The importance of Mathematics in elementary school is important for the future of our country. Mathematics is incorporated into other school curriculums such as Social Studies and Science. Mathematics is a skill that children and adults can use for the rest of their lives. People think if they have a calculator to do the math for them, they will be able to solve any and all math problems that come before them. Calculators are great tools that can be useful in solving many problems, but if a child or an adult can not complete basic math problems such as addition, subtraction and multiplication or division there must be concerns. In this paper I will be focusing on how students in grades third, fifth, sixth and seventh learn how to work on multiplication and division functions.


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Exploring Everyday Mathematics Project
Cathy Schwartz

Adapting any mathematics curriculum for use in a multiage classroom is a challenge, but the curriculum development of Everyday Mathematics lends itself to successful possibility. Many of the curriculum’s components are open-ended in nature and lend themselves to adaptation to a multiage classroom, the components of math messages, math boxes, games and explorations especially. In this unit I have identified where the grade level content specifically correlates in lessons in both the previous and following grade levels at the 4th and 5th grade level with in the strand of numeration and order. The goal with this project was to determine the feasibility of leading single lessons of content to a multiage group and  map lesson plans accordingly through an opening year unit.

Although the curriculum is already in place for the 4th and 5th grade students in the Everyday Math series, my circumstances as a teacher of a mulitage classroom are unique. Rather than doing a critical analysis of the program, my work involved a content analysis of the Math concepts/skills introduced in fifth grade in the first part of the year, and in turn how they related to the 4th grade content. My goal being to start the year as a cohesive group with routines that were consistent across grade level and with instruction and practice that would establish a common mathematical language fundamentally around number theory. The idea of more than one age group experiencing the same activities but with varied degrees of comfort, understanding, and mastery is complimentary to the Montessori  philosophy. It is through the wisdom and experience of peers, guided exploration as well as formal instruction and practice that children learn. The variety of material available in the Everyday Math Program and the information available in its many resource books made it possible to put together a sound opening year unit for a multiage classroom.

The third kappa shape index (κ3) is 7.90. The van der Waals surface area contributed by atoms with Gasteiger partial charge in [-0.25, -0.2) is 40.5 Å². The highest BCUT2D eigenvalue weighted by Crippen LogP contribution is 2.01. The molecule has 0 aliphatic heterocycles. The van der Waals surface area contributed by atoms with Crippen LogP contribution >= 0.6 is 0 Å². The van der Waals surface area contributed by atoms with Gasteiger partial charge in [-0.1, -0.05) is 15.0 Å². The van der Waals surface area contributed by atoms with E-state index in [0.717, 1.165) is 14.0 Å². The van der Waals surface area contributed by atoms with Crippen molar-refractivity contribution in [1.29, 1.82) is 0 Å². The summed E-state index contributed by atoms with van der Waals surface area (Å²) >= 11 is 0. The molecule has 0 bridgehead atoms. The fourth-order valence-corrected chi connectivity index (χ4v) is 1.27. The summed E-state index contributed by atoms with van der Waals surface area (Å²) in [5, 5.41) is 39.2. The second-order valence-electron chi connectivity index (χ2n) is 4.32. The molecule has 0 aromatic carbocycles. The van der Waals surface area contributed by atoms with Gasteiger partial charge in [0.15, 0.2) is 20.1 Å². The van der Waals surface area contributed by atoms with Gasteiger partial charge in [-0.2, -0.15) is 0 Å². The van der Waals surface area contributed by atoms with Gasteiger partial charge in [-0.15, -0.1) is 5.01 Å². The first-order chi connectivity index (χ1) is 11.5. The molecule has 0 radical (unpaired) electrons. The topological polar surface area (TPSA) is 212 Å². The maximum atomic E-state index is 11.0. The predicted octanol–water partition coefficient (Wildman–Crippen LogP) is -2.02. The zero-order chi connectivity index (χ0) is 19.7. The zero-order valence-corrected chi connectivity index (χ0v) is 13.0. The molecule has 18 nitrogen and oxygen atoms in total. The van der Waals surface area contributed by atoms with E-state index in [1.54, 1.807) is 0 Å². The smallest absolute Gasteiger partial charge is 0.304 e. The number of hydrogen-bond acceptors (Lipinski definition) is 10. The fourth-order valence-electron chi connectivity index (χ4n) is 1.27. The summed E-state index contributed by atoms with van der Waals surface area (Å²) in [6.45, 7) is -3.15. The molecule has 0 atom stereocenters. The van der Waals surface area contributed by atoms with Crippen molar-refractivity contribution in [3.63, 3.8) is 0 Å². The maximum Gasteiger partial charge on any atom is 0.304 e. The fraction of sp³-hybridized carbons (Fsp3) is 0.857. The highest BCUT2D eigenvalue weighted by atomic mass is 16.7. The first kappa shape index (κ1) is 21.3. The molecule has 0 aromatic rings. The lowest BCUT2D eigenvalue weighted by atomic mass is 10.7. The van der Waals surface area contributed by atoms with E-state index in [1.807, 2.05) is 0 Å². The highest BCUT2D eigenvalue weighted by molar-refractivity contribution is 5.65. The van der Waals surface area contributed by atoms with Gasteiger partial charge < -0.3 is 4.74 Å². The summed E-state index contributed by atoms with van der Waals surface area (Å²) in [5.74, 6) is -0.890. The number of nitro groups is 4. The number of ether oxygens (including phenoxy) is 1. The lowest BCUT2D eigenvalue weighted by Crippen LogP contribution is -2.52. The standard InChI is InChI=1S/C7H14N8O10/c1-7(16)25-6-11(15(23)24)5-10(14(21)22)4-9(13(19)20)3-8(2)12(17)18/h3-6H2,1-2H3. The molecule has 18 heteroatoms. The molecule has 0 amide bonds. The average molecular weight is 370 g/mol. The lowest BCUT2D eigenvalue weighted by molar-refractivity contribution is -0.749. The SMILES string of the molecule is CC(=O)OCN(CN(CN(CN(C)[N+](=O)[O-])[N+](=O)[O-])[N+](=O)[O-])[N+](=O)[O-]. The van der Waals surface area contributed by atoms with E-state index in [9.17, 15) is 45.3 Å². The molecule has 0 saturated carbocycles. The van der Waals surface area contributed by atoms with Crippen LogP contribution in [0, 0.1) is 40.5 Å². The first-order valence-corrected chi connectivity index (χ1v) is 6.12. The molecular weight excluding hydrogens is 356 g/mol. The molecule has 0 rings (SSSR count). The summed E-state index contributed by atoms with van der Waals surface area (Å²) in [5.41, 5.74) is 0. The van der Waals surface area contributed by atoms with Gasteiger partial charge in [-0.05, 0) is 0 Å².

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Fractions and Everyday Mathematics
J. Jay Slosky

Fractions are a basic building block in the foundation of mathematics. Students need a good understanding of the concept of fractions, in order to be comfortable performing operations with them as they move on to higher math. I have taught middle school for three years and I am currently in my ninth year teaching high school. I have observed my student’s struggle with the concept of fractional parts, in addition to basic operations with fractions such as simplifying, adding, and subtracting. I find it necessary to review or re-teach basic fraction skills in order to proceed with the objectives of my lessons. For this reason, I have chosen to follow the topic of fractions through the different grade levels of the Everyday Mathematics curriculum.

I am interested in learning how fractions are being taught in Everyday Math, and if there are major differences between the Everyday Math methods and the traditional ways that I was taught. I would ultimately like to apply the methods used in Everyday Math to my high school classes so that my students can relate to their prior knowledge base. Hopefully this will reduce the amount of “fraction anxiety” that my students repeatedly suffer from.


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Multiplication
Diane Williams

The unit I decided to research and give my opinion on is multiplication. The Everyday Math Curriculum touches on multiplication in grade levels 3-5; however, I felt that multiplication was spread to thin within the curriculum.

Emphasis should be placed not on just learning how to do multiplication, but on developing a complete understanding of the subject. Multiplication is an area in mathematics that should be mastered and not just touched upon.

The concepts/skills that need to be developed should be placed in one area in which our fellows or colleges or colleges could get more ideas and concepts to develop the necessary skill sets to master multiplication. The progressive skills/concepts and their relationships should have a step-by-step approach to ensure each child’s success now and in the future.


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Chatham University
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IMGALTTAG Pittsburgh Teachers Institute
Jointly sponsored by Carnegie Mellon University, Chatham University and the Pittsburgh Public Schools.